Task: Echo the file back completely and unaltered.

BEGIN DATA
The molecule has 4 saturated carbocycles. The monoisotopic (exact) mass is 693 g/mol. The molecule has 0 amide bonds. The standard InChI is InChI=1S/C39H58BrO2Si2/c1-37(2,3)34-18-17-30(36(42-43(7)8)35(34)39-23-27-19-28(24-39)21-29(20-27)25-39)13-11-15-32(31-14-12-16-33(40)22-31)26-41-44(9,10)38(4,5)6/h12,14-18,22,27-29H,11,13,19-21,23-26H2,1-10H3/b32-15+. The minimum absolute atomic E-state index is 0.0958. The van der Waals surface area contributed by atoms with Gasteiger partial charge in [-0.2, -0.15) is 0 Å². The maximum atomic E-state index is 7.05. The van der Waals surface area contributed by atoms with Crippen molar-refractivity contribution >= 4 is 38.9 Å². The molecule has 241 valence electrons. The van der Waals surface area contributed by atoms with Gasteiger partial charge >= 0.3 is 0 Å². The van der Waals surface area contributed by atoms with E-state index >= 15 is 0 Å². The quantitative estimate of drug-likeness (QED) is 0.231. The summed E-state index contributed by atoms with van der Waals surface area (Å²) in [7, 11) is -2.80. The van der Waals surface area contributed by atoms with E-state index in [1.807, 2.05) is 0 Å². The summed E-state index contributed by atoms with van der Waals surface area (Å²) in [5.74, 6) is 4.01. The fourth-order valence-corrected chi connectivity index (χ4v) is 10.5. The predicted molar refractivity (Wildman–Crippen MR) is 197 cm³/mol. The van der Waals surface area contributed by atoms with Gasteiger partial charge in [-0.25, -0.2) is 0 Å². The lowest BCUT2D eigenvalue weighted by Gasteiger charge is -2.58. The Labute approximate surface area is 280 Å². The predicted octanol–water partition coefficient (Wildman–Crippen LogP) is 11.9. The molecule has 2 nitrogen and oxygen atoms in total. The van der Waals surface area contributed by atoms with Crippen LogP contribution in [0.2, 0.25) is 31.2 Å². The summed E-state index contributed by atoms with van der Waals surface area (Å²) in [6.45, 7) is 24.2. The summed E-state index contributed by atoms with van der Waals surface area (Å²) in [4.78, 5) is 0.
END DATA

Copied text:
The molecule has 4 saturated carbocycles. The monoisotopic (exact) mass is 693 g/mol. The molecule has 0 amide bonds. The standard InChI is InChI=1S/C39H58BrO2Si2/c1-37(2,3)34-18-17-30(36(42-43(7)8)35(34)39-23-27-19-28(24-39)21-29(20-27)25-39)13-11-15-32(31-14-12-16-33(40)22-31)26-41-44(9,10)38(4,5)6/h12,14-18,22,27-29H,11,13,19-21,23-26H2,1-10H3/b32-15+. The minimum absolute atomic E-state index is 0.0958. The van der Waals surface area contributed by atoms with Gasteiger partial charge in [-0.2, -0.15) is 0 Å². The maximum atomic E-state index is 7.05. The van der Waals surface area contributed by atoms with Crippen molar-refractivity contribution >= 4 is 38.9 Å². The molecule has 241 valence electrons. The van der Waals surface area contributed by atoms with Gasteiger partial charge >= 0.3 is 0 Å². The van der Waals surface area contributed by atoms with E-state index >= 15 is 0 Å². The quantitative estimate of drug-likeness (QED) is 0.231. The summed E-state index contributed by atoms with van der Waals surface area (Å²) in [7, 11) is -2.80. The van der Waals surface area contributed by atoms with E-state index in [1.807, 2.05) is 0 Å². The summed E-state index contributed by atoms with van der Waals surface area (Å²) in [5.74, 6) is 4.01. The fourth-order valence-corrected chi connectivity index (χ4v) is 10.5. The predicted molar refractivity (Wildman–Crippen MR) is 197 cm³/mol. The van der Waals surface area contributed by atoms with Gasteiger partial charge in [-0.25, -0.2) is 0 Å². The lowest BCUT2D eigenvalue weighted by Gasteiger charge is -2.58. The Labute approximate surface area is 280 Å². The predicted octanol–water partition coefficient (Wildman–Crippen LogP) is 11.9. The molecule has 2 nitrogen and oxygen atoms in total. The van der Waals surface area contributed by atoms with Crippen LogP contribution in [0.2, 0.25) is 31.2 Å². The summed E-state index contributed by atoms with van der Waals surface area (Å²) in [6.45, 7) is 24.2. The summed E-state index contributed by atoms with van der Waals surface area (Å²) in [4.78, 5) is 0.